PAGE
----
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AthenaSpiegeloog 418: Time

Athena: Does Time Fly When You Are Having Fun?

Sometimes it is strange how much the feeling of time changes depending on our circumstances. Most people feel like their weekends go by a lot faster than two working days, or a week on vacation seems to be over in the blink of an eye, while exam week drags on and on and never seems to end. The saying “time flies when you’re having fun” suggests that we feel time goes by quicker when we are happy, however, psychological theory suggests otherwise. The “oddball effect” argues that time supposedly lengthens in our minds when we enjoy ourselves and compresses during perceived monotony and stress. In an experiment on the oddball effect, participants watched a flashing image of a shoe multiple times, followed by a picture of a flower just once. Most participants believed that the flower had been displayed for a longer duration of time. The novelty of the flower image, in contrast to the repeated shoe image, gave them something new to process and induced the feeling that time had expanded while they were viewing it. 

The effect also explains why childhood seemed to last forever when we were young whereas we sometimes experience our adult life as going by incredibly quickly. Our brains may have a stretched out perception of time when we were children because we perceived our lives as pretty exciting: we were learning new things all the time and have experienced a lot of personal growth. During adulthood, on the other hand, we do not encounter many novel experiences and sometimes it just feels like one big stress ball of tedium, which might be why we sometimes experience it as passing by so quickly. Research also found that new experiences seem to be longer in the memory than familiar ones, which adds to the effect of feeling like time feels like it is going faster as you get older – because more stuff is familiar to you. In addition, it has been shown that the oddball effect can be shown not only for visual stimuli but also for auditory ones.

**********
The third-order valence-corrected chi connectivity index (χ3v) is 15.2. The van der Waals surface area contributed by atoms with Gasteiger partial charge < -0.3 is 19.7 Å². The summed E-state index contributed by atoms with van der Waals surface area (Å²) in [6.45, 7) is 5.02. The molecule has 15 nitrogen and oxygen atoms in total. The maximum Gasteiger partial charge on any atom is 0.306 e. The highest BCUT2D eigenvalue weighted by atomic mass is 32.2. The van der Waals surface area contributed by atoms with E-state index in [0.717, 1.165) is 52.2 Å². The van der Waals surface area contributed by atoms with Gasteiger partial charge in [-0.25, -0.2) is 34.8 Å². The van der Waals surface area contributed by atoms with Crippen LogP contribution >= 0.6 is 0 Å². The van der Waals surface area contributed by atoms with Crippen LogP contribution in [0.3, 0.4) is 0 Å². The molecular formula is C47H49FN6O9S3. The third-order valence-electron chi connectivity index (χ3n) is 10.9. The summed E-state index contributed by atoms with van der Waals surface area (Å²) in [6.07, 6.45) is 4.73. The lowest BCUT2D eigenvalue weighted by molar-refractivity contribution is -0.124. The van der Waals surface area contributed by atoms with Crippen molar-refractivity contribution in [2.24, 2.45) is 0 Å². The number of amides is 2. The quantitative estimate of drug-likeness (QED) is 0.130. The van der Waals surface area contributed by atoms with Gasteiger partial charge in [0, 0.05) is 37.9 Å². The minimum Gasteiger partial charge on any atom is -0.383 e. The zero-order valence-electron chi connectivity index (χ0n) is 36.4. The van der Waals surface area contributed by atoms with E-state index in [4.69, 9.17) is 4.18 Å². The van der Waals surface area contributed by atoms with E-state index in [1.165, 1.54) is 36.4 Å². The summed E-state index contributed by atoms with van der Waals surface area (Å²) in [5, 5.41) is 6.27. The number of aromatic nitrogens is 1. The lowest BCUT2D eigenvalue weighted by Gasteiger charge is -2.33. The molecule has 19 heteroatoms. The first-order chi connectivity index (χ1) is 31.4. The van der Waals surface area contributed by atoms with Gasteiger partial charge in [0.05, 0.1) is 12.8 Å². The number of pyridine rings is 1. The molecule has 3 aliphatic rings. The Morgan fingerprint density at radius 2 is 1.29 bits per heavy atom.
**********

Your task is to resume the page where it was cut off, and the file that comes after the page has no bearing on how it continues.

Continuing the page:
As in many fields of psychological research, further experiments are needed to explore this phenomenon. But if we were to follow the thinking behind the oddball effect, it seems like the only way to stretch out our lives and enjoy is to quit the tasks we already know (as much as possible) and pick up new things to do and explore.

Illustration by Anushka Sabhanam

Illustration by Anushka Sabhanam

Sometimes it is strange how much the feeling of time changes depending on our circumstances. Most people feel like their weekends go by a lot faster than two working days, or a week on vacation seems to be over in the blink of an eye, while exam week drags on and on and never seems to end. The saying “time flies when you’re having fun” suggests that we feel time goes by quicker when we are happy, however, psychological theory suggests otherwise. The “oddball effect” argues that time supposedly lengthens in our minds when we enjoy ourselves and compresses during perceived monotony and stress. In an experiment on the oddball effect, participants watched a flashing image of a shoe multiple times, followed by a picture of a flower just once. Most participants believed that the flower had been displayed for a longer duration of time. The novelty of the flower image, in contrast to the repeated shoe image, gave them something new to process and induced the feeling that time had expanded while they were viewing it. 

The effect also explains why childhood seemed to last forever when we were young whereas we sometimes experience our adult life as going by incredibly quickly. Our brains may have a stretched out perception of time when we were children because we perceived our lives as pretty exciting: we were learning new things all the time and have experienced a lot of personal growth. During adulthood, on the other hand, we do not encounter many novel experiences and sometimes it just feels like one big stress ball of tedium, which might be why we sometimes experience it as passing by so quickly. Research also found that new experiences seem to be longer in the memory than familiar ones, which adds to the effect of feeling like time feels like it is going faster as you get older – because more stuff is familiar to you. In addition, it has been shown that the oddball effect can be shown not only for visual stimuli but also for auditory ones. 

As in many fields of psychological research, further experiments are needed to explore this phenomenon. But if we were to follow the thinking behind the oddball effect, it seems like the only way to stretch out our lives and enjoy is to quit the tasks we already know (as much as possible) and pick up new things to do and explore.

Anne Sophie Giacobello

Author Anne Sophie Giacobello

Anne Sophie (1996) specialised in Brain and Cognition in her third year of psychology. She likes thinking about the connections between psychology, politics and society and never leaves the house without her journal, a pen and her current read.

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